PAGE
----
Further evidence of a troubled disability ratings system shows that since America went to war in Afghanistan and Iraq, fewer veterans have received disability ratings of 30 percent or more, inferring that the DOD may have lowered the ratings for injured troops who would have otherwise received a host of lifelong benefits. On top of that, it currently takes an average of 209 days for troops to complete the PDES process by receiving notification of potential discharge and a subsequent disability rating.
As a means of fixing these blatant flaws within the military disability ratings system, this legislation consolidates the physical evaluation system by placing the informal and formal physical evaluation boards under one command, as a method of streamlining and expediting the process. Our troops deserve timely care and efficient treatment upon their return home, and therefore, no recovering service member should be forced to endure lengthy delays in a medical hold or holdover status due to bureaucratic inefficiencies.
The bill also requires that physicians preparing each individual medical case for all PEBs report multiple diagnosed medical impairments that, in concert, may deem a servicemember to be unfit for duty. Under the current system, the U.S. Army, for example, only rates physical impairments that individually cause a servicemember to be deemed unfit for duty, ultimately dismissing ailments that may significantly hinder a servicemember's ability to continue his or her service in the military or find gainful employment in the civilian sector.
Over the past year, the American public has also become acutely aware of the effects of traumatic brain injury, TBI, which has become the signature injury of the wars in Iraq and Afghanistan, affecting thousands of returning service members. Therefore, it is now more imperative than ever for both the DOD and the VA to implement mental health treatment policies that accurately diagnose and adequately treat debilitating mental health injuries among our injured troops.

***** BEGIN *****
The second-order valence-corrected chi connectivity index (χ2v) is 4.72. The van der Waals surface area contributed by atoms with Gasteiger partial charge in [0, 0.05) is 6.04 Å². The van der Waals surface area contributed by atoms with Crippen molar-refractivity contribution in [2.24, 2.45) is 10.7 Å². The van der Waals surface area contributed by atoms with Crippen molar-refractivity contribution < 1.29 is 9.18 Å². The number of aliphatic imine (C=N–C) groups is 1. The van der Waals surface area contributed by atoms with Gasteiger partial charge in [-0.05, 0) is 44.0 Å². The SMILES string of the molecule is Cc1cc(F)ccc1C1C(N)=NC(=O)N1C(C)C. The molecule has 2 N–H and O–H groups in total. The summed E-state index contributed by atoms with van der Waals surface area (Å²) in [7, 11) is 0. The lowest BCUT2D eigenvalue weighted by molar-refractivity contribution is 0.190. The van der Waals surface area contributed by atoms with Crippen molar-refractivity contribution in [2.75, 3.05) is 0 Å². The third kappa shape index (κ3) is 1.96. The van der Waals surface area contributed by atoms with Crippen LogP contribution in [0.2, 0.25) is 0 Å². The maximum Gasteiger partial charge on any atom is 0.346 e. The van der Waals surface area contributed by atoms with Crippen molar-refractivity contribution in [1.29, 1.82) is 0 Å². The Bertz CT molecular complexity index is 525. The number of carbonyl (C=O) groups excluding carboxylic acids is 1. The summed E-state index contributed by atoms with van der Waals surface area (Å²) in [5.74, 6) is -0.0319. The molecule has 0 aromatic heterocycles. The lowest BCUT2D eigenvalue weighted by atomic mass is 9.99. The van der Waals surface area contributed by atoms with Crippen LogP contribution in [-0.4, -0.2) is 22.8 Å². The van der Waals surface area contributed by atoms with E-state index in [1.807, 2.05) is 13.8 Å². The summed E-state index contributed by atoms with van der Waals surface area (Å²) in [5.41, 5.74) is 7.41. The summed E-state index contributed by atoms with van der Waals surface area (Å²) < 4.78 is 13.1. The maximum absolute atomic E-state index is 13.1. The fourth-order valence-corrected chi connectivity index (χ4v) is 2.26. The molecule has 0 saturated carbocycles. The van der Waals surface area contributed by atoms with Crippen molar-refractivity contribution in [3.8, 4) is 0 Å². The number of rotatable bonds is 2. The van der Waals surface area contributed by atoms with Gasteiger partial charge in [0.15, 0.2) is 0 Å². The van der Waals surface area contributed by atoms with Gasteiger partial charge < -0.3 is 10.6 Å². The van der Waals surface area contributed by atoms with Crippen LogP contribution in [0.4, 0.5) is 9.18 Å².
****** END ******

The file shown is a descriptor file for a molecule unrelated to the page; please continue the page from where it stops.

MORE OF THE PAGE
Our bill addresses these issues by including a provision that requires all service members who are expected to deploy to a combat theater to receive a mental health assessment that tests their cognitive functioning within 120 days before deployment, a mental health assessment within 60 days after deployment, to include a comprehensive screening for mild, moderate, and severe cases of TBI. Additionally, all servicemembers will receive a third mental health assessment at the time of their predischarge physical.
The measure we are putting forward today also aims to update the current disability ratings system used by the military and the VA to include the effects of TBI and post traumatic stress disorder, along with any other mental health disorders that may affect our Nation's returning warriors. The Secretary of Veterans Affairs would be required to issue a report to Congress detailing a plan to update the Veterans' Administration Schedule for Ratings Disabilities, VASRD, to align its disability ratings to more closely reflect the effects of mental halth disorders, including TBI and PTSD on the modern workforce.